How full is the universe?

I was lucky enough to experience an extremely clear night on the Isle of Wight recently. The stars were clear, the milky way stretched overhead, and in just an hour I saw nearly 20 satellites and 6 shooting stars.

I was reminded of one of my favorite images. The Hubble Deep Field.

hs-1996-01-a-web_print

This is an image of a small region in the constellation Ursa Major, constructed from a series of observations by the Hubble Space Telescope. It covers an area about one 24-millionth of the whole sky, which is equivalent to a tennis ball at a distance of 100 meters.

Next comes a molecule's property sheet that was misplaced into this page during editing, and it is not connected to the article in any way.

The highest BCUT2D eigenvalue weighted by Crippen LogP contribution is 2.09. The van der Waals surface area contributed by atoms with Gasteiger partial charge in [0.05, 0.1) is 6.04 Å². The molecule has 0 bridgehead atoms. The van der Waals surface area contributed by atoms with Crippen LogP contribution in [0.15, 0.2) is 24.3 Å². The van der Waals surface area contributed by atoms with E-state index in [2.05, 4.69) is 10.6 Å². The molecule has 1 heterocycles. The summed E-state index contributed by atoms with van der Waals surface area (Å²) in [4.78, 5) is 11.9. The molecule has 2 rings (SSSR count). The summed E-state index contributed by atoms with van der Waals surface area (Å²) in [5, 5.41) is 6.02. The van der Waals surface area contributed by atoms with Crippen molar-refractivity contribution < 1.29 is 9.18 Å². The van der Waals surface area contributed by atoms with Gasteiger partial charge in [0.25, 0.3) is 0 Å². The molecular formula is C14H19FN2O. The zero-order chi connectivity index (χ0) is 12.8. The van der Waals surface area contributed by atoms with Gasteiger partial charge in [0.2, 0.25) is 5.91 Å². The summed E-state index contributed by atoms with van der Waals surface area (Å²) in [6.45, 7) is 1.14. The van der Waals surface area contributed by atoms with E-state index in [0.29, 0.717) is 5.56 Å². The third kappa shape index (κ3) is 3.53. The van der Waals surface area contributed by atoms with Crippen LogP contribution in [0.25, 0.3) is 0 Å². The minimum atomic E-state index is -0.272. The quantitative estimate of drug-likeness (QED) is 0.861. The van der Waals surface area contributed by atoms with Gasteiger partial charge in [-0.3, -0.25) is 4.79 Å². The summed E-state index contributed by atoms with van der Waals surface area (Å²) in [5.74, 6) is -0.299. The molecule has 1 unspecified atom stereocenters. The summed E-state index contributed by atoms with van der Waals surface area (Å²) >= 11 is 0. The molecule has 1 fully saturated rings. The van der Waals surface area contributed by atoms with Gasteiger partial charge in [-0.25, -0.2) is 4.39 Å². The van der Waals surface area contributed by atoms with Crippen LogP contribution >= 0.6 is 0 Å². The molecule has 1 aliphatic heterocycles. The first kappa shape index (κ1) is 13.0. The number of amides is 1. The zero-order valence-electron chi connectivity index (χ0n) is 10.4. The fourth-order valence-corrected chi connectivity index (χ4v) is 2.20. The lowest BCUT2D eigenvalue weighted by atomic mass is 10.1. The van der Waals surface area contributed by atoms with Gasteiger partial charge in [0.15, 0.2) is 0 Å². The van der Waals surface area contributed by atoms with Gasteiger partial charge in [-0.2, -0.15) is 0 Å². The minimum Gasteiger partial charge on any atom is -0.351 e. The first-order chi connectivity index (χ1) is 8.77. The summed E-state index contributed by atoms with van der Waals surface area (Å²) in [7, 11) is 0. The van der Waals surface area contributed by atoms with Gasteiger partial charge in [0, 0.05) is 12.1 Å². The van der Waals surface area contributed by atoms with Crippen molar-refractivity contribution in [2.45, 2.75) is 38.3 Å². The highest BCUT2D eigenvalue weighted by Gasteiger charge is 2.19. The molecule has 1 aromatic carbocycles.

The image was assembled from 342 separate exposures taken with the Space Telescope’s Wide Field and planetary camera 2, over ten consecutive days between December 18 and December 28, 1995.

The field is so small that only a few foreground stars in the Milky Way (our Galaxy) lie within it.

So, almost all of the 3,000 objects in the image are galaxies.

Our Sun is just one star of millions in our galaxy, so each of the galaxies in this image are made up of millions of stars just like our Sun.

And remember, just a tennis ball at 100 meters….

Wow.

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